In Sefer Bereshit, G-d created Heaven and Earth, then He created animals, trees, birds, man and everything else to support His creation in the livable conditions, after each day or work He said that - It Was Good - and indeed it was. Everything was simply beautiful, the sky with the birds flying around singing and enjoying life, the land with its animals and greenery, oceans with its creatures and above all there are were Adam with his wife Chava - everything in the Garden of Eden was in harmony and was simply beautiful.

Suddenly, the Snake comes over to Chava and while Adam was not around, talks her into eating the fruit from the Tree of Knowledge, which she does and then she makes Adam to do the same. And for this, everyone involved were punished. G-d cursed Adam, Chava and a Snake with the harshest curses for breaking His word.

Since Adam and Chava ate from the Tree of Knowledge, their view of the world has changed in an instant. But more then that, something else has been changed or shall I say got broken. The efforts that G-d put in to create that perfect world that can coexist with its flora and fauna - its harmony and its magic was broken, evaporated, gone and simply faded.

Murder, rivalry, death, hardships, competition, diseases and more were introduced into the world. We are plagued by this till today and the whole world suffers. Turn on any media outlet and the negative news floods the minds of millions of people daily trying to sway them from spiritual truth and pursuits, we drowning in the lies and it seems that there's no way out. Go out into any social setting, and you'll see lies, slander, murder, and anything bad you can think of is done either openly or stealthily.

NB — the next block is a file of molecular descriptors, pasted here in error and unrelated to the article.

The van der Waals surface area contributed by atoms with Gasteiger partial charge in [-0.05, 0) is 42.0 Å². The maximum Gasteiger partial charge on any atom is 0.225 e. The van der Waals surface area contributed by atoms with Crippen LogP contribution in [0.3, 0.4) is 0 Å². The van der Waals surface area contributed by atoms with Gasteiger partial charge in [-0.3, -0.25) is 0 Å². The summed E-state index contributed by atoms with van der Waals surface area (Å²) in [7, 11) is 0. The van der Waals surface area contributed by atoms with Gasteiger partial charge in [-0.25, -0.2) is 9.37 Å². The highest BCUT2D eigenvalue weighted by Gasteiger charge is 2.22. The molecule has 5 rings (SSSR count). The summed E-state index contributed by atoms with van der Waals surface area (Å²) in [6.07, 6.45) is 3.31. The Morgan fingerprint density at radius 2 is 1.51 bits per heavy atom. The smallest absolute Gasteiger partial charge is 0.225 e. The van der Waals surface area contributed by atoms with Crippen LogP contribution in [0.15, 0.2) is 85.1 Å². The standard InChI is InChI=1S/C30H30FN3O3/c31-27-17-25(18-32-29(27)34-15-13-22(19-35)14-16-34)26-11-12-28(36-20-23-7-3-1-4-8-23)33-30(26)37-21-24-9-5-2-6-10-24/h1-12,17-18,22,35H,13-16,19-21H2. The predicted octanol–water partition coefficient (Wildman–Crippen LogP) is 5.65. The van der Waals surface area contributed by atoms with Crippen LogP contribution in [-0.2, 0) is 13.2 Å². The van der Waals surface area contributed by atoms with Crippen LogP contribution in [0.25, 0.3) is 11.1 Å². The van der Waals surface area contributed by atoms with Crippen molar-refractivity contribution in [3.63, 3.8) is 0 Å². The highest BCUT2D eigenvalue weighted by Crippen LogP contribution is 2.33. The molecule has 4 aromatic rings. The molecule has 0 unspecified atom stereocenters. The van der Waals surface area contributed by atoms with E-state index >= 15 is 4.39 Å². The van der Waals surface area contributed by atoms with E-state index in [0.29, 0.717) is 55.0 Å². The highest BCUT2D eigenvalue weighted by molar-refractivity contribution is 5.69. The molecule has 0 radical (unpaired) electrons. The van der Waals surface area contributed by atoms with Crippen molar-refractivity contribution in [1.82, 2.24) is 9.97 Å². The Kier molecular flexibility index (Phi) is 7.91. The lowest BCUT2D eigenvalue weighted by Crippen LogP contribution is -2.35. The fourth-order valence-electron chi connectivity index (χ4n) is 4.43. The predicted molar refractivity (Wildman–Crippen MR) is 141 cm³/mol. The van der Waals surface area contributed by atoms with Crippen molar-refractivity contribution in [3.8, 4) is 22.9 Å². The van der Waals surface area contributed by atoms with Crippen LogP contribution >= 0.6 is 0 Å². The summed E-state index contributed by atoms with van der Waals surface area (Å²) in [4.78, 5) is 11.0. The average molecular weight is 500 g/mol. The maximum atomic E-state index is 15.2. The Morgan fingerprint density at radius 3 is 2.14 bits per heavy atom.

But I believe there's more to the curse of the snake. In Bereshit 3:14 it says: "Then the LORD G-d said to the serpent, Because you did this, More cursed shall you be Than all cattle And all the wild beasts: On your belly shall you crawl And dirt shall you eat All the days of your life."

In the beginning it may seem that the snake hasn't lost much, but the Sages say the real curse was that snake was walking like a human being in an upright position, but after the curse he has lost his limbs, thus had to crawl on its belly and eat the dust, which is plenty and all around him. He also lost the ability to pray or be heard by G-d, this ability has been taken away from him no matter the situation he may be in.

When person breaks Shabbat, he breaks the harmony of that day, he breaks the flow of the holy energy, he breaks the ancient creation, and draws more of that negative energy into this world, thus continuing the work of the snake. That is why Masechat Chulin 5A says, that he deliberately takes himself out of the covenant and sets himself apart from the nation - where he is considered to be like a non Jew. By breaking Shabbat, it opens the door to more transgressions, at which point they are committed without a second thought.